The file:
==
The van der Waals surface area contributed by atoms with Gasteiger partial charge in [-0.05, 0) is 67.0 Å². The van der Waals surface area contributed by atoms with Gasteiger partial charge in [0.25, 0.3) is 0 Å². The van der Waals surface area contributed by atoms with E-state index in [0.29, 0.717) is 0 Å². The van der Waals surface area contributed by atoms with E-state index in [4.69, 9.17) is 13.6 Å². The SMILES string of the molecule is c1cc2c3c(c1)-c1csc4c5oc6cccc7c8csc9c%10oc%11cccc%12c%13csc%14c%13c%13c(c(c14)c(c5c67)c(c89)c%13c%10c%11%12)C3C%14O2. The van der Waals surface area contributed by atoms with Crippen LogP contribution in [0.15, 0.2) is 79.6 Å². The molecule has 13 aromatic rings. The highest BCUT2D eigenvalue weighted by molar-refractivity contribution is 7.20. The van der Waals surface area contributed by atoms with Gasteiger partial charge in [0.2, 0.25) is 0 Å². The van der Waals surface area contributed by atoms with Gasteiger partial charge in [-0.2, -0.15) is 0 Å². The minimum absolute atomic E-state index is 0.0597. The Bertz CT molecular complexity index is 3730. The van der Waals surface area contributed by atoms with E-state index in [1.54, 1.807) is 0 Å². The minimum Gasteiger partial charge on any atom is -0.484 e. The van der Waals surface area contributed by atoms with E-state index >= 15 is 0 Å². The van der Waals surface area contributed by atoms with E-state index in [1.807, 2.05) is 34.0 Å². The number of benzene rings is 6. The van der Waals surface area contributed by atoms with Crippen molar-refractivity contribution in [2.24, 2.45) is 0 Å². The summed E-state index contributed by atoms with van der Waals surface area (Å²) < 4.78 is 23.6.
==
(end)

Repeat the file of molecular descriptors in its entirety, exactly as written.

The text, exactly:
The van der Waals surface area contributed by atoms with Gasteiger partial charge in [-0.05, 0) is 67.0 Å². The van der Waals surface area contributed by atoms with Gasteiger partial charge in [0.25, 0.3) is 0 Å². The van der Waals surface area contributed by atoms with E-state index in [0.29, 0.717) is 0 Å². The van der Waals surface area contributed by atoms with E-state index in [4.69, 9.17) is 13.6 Å². The SMILES string of the molecule is c1cc2c3c(c1)-c1csc4c5oc6cccc7c8csc9c%10oc%11cccc%12c%13csc%14c%13c%13c(c(c14)c(c5c67)c(c89)c%13c%10c%11%12)C3C%14O2. The van der Waals surface area contributed by atoms with Crippen LogP contribution in [0.15, 0.2) is 79.6 Å². The molecule has 13 aromatic rings. The highest BCUT2D eigenvalue weighted by molar-refractivity contribution is 7.20. The van der Waals surface area contributed by atoms with Gasteiger partial charge in [0.2, 0.25) is 0 Å². The van der Waals surface area contributed by atoms with Gasteiger partial charge in [-0.2, -0.15) is 0 Å². The minimum absolute atomic E-state index is 0.0597. The Bertz CT molecular complexity index is 3730. The van der Waals surface area contributed by atoms with E-state index in [1.54, 1.807) is 0 Å². The minimum Gasteiger partial charge on any atom is -0.484 e. The van der Waals surface area contributed by atoms with E-state index >= 15 is 0 Å². The van der Waals surface area contributed by atoms with E-state index in [1.807, 2.05) is 34.0 Å². The number of benzene rings is 6. The van der Waals surface area contributed by atoms with Crippen molar-refractivity contribution in [2.24, 2.45) is 0 Å². The summed E-state index contributed by atoms with van der Waals surface area (Å²) < 4.78 is 23.6.